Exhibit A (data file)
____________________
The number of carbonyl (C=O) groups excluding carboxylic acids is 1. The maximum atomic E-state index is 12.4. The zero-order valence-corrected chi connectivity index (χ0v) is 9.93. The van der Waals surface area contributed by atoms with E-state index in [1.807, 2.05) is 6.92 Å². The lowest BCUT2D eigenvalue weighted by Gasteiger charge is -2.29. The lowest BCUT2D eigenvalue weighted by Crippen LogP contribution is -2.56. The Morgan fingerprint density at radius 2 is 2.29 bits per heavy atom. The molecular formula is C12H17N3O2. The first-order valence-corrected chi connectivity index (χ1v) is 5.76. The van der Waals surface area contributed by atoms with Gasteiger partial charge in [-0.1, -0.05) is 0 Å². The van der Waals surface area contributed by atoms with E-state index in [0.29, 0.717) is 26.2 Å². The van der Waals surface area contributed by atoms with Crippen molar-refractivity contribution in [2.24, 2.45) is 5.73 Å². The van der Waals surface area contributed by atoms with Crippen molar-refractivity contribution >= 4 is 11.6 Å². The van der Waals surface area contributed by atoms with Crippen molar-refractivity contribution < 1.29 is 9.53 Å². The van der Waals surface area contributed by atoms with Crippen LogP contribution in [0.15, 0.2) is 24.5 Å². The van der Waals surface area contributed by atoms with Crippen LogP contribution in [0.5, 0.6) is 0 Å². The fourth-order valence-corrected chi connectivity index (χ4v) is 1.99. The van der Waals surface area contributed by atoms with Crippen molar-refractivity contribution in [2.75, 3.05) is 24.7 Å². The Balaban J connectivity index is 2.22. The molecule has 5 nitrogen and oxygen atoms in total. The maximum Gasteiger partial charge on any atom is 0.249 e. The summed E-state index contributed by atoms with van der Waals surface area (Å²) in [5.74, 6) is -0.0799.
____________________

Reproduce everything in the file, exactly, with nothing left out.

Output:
The number of carbonyl (C=O) groups excluding carboxylic acids is 1. The maximum atomic E-state index is 12.4. The zero-order valence-corrected chi connectivity index (χ0v) is 9.93. The van der Waals surface area contributed by atoms with E-state index in [1.807, 2.05) is 6.92 Å². The lowest BCUT2D eigenvalue weighted by Gasteiger charge is -2.29. The lowest BCUT2D eigenvalue weighted by Crippen LogP contribution is -2.56. The Morgan fingerprint density at radius 2 is 2.29 bits per heavy atom. The molecular formula is C12H17N3O2. The first-order valence-corrected chi connectivity index (χ1v) is 5.76. The van der Waals surface area contributed by atoms with Gasteiger partial charge in [-0.1, -0.05) is 0 Å². The van der Waals surface area contributed by atoms with E-state index in [0.29, 0.717) is 26.2 Å². The van der Waals surface area contributed by atoms with Crippen molar-refractivity contribution in [2.24, 2.45) is 5.73 Å². The van der Waals surface area contributed by atoms with Crippen molar-refractivity contribution >= 4 is 11.6 Å². The van der Waals surface area contributed by atoms with Crippen molar-refractivity contribution < 1.29 is 9.53 Å². The van der Waals surface area contributed by atoms with Crippen LogP contribution in [0.15, 0.2) is 24.5 Å². The van der Waals surface area contributed by atoms with Crippen LogP contribution in [0.5, 0.6) is 0 Å². The fourth-order valence-corrected chi connectivity index (χ4v) is 1.99. The van der Waals surface area contributed by atoms with Crippen molar-refractivity contribution in [2.75, 3.05) is 24.7 Å². The Balaban J connectivity index is 2.22. The molecule has 5 nitrogen and oxygen atoms in total. The maximum Gasteiger partial charge on any atom is 0.249 e. The summed E-state index contributed by atoms with van der Waals surface area (Å²) in [5.74, 6) is -0.0799.